Spencer Shulem

 
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Founder, WeDo

 

Spencer Shulem is the founder of WeDo, a productivity app that allows users to keep track of almost every aspect of their lives. It can include your schedule, extra curricular activities, movies and shows you want to watch, bills you need to pay, even things you want to buy. He says the idea was inspired by his personal struggle to keep tracks of all these things in school; “there were always so many things I needed to remember, so many things I needed to get done, and especially for someone with ADHD it was really hard to keep track of all this stuff.” He attended college for one semester for business design and computer science, but school just was not for him.  At age 19 he ended up being the youngest employee at Mobile and Desktop, a billion dollar tech company in Santa Barbara, where he was hired as Head of User Experience. After a few months there, he decided to start his own company, which became WeDo. This was all after starting a review blog called Elite Nerds at the age of 12, which got over 1.5 million views in the first month, and starting a software company called Unparalleled Software at age 14 that made a number one selling medical app and a top 10 selling productivity app.


Growing up, Shulem says he was “originally diagnosed with OCD, ADHD, and dyslexia, and none of those work well together.” He found out later that he does not have dyslexia, but having both OCD and ADHD was difficult because they fed into each other. He says, “I couldn’t really pay attention or focus because I was counting or obsessing over something, and that fed into me being distracted in general and just not wanting to pay attention.” Having learning differences as a child was hard for Shulem because the way the school dealt with it ended up making him stand out as being different. He says, “It really hurts, and it really puts you into this bubble where you feel different, and in a bad way from everyone else.” He would be called down to the principal’s office twice a day, and “that was shameful…you’re kind of publically chastised for having something and it’s almost better to be in detention than to go and take a pill.” High school did not get much better, but he was able to control his OCD more effectively and get good grades by making connections with the teachers. He says, “these are just people and they have families and they have husbands and wives and there’s nothing special about them, and if you come to them with a serious problem that you’re trying to deal with and you’re trying to be a good person about, I guarantee you they will go out of their way to make sure that you succeed.”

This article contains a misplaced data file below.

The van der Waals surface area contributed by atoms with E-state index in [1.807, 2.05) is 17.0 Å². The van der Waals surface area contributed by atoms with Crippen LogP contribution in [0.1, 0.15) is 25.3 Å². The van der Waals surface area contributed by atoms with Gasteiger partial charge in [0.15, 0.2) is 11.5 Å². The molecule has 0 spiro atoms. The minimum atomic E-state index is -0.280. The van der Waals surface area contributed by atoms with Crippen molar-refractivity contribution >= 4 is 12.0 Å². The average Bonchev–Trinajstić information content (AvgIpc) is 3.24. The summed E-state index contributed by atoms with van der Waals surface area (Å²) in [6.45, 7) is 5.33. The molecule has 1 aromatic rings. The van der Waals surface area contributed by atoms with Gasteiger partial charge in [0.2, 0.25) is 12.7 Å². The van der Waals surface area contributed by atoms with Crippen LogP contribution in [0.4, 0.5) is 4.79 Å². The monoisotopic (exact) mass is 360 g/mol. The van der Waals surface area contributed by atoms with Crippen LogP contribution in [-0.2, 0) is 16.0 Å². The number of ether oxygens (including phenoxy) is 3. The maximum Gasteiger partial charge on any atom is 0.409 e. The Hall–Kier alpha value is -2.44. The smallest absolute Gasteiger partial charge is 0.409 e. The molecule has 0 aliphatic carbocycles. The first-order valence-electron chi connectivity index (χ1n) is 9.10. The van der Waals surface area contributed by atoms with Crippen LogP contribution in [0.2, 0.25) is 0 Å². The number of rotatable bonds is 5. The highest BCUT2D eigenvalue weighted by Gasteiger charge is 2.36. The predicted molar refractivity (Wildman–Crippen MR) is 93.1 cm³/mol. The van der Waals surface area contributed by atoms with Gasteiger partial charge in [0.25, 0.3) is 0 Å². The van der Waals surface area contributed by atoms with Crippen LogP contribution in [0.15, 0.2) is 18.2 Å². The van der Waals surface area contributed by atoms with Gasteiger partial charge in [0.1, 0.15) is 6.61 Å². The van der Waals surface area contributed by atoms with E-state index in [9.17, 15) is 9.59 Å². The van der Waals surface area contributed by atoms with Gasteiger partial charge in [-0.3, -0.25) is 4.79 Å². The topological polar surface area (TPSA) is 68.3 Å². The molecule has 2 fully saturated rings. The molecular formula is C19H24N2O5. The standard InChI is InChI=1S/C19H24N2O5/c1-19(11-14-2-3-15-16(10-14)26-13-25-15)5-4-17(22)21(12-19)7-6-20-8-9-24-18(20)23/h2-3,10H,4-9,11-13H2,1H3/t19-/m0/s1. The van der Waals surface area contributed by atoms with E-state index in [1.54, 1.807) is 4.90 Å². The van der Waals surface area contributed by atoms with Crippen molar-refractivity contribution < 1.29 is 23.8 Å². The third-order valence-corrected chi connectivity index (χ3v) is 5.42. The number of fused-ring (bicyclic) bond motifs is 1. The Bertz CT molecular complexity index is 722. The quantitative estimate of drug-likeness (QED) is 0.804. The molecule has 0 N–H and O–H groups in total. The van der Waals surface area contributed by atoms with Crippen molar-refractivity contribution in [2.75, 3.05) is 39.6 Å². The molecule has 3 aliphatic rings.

If schools want to better accommodate for students with learning differences, Shulem believes the best approach is to make changes that would benefit the general population of students. He says, “interestingly enough, if you look at things that work really well with people who have quote-unquote ‘learning difficulties’, they’re a lot of things that would really help anyone.” Strategies such as having more one-on-one time with students, giving less homework, and having more interactive and engaging topics in the classroom are all things that would benefit any student, including those with learning differences. Shulem says, “to me, it’s less a problem of how do we fix ADHD, it’s how do we fix education in general.”


Shulem believes there are a lot of positives to having a learning difference. He says for him, having OCD “helped with certain business things - if anything bugs me about the business, I just stay on it until it gets solved.” Having ADHD helps, as well, because he is able to focus on so many things at once. He says, “running a business, and running a start-up especially, I can’t just do one thing or else the business will die. I need to be diverse, I need to be able to pay attention to a lot of things that are going on.” Generally, Shulem says just being different and being able to focus on a lot of things are two big benefits of having ADHD. He also says, “there’s a lot of things that you can just do that most people can’t,” and you just have to figure out how to best make those things work for you.


Shulem has three main pieces of advice for younger generations with learning differences. First, he says to “use your differences to your advantage,” and understand what about those differences allows you to do things that no one else can. Second, he says to “understand how to build an environment around you where you’re able to use those abilities.” Finally, he says “when you’re in school…understand that you can do a lot of things to make your situation better, and just ask for help.”

To learn more about WeDo, click here.